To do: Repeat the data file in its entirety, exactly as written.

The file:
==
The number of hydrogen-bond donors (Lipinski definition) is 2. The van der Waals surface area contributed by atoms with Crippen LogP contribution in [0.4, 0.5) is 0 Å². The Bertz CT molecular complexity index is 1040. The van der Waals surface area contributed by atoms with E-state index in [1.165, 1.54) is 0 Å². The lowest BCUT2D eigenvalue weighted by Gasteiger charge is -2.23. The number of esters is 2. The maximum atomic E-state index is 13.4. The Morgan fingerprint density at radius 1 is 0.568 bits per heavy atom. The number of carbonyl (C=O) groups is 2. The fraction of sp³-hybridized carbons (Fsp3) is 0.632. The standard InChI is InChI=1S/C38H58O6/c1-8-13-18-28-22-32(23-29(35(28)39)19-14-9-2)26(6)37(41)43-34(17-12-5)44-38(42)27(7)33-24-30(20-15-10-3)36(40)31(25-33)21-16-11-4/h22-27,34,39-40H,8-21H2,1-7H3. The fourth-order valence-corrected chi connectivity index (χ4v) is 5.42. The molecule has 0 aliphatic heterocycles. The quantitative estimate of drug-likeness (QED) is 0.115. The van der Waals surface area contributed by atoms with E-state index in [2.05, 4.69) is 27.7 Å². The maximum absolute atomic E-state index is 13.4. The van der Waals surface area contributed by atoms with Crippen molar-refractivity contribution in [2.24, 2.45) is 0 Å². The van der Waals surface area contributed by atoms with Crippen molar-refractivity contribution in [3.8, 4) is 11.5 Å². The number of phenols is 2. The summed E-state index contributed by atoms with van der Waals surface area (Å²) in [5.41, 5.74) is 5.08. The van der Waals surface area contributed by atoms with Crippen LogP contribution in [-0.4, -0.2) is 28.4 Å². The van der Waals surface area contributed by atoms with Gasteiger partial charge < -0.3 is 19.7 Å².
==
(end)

The number of hydrogen-bond donors (Lipinski definition) is 2. The van der Waals surface area contributed by atoms with Crippen LogP contribution in [0.4, 0.5) is 0 Å². The Bertz CT molecular complexity index is 1040. The van der Waals surface area contributed by atoms with E-state index in [1.165, 1.54) is 0 Å². The lowest BCUT2D eigenvalue weighted by Gasteiger charge is -2.23. The number of esters is 2. The maximum atomic E-state index is 13.4. The Morgan fingerprint density at radius 1 is 0.568 bits per heavy atom. The number of carbonyl (C=O) groups is 2. The fraction of sp³-hybridized carbons (Fsp3) is 0.632. The standard InChI is InChI=1S/C38H58O6/c1-8-13-18-28-22-32(23-29(35(28)39)19-14-9-2)26(6)37(41)43-34(17-12-5)44-38(42)27(7)33-24-30(20-15-10-3)36(40)31(25-33)21-16-11-4/h22-27,34,39-40H,8-21H2,1-7H3. The fourth-order valence-corrected chi connectivity index (χ4v) is 5.42. The molecule has 0 aliphatic heterocycles. The quantitative estimate of drug-likeness (QED) is 0.115. The van der Waals surface area contributed by atoms with E-state index in [2.05, 4.69) is 27.7 Å². The maximum absolute atomic E-state index is 13.4. The van der Waals surface area contributed by atoms with Crippen molar-refractivity contribution in [2.24, 2.45) is 0 Å². The van der Waals surface area contributed by atoms with Crippen molar-refractivity contribution in [3.8, 4) is 11.5 Å². The number of phenols is 2. The summed E-state index contributed by atoms with van der Waals surface area (Å²) in [5.41, 5.74) is 5.08. The van der Waals surface area contributed by atoms with Crippen LogP contribution in [-0.4, -0.2) is 28.4 Å². The van der Waals surface area contributed by atoms with Gasteiger partial charge < -0.3 is 19.7 Å².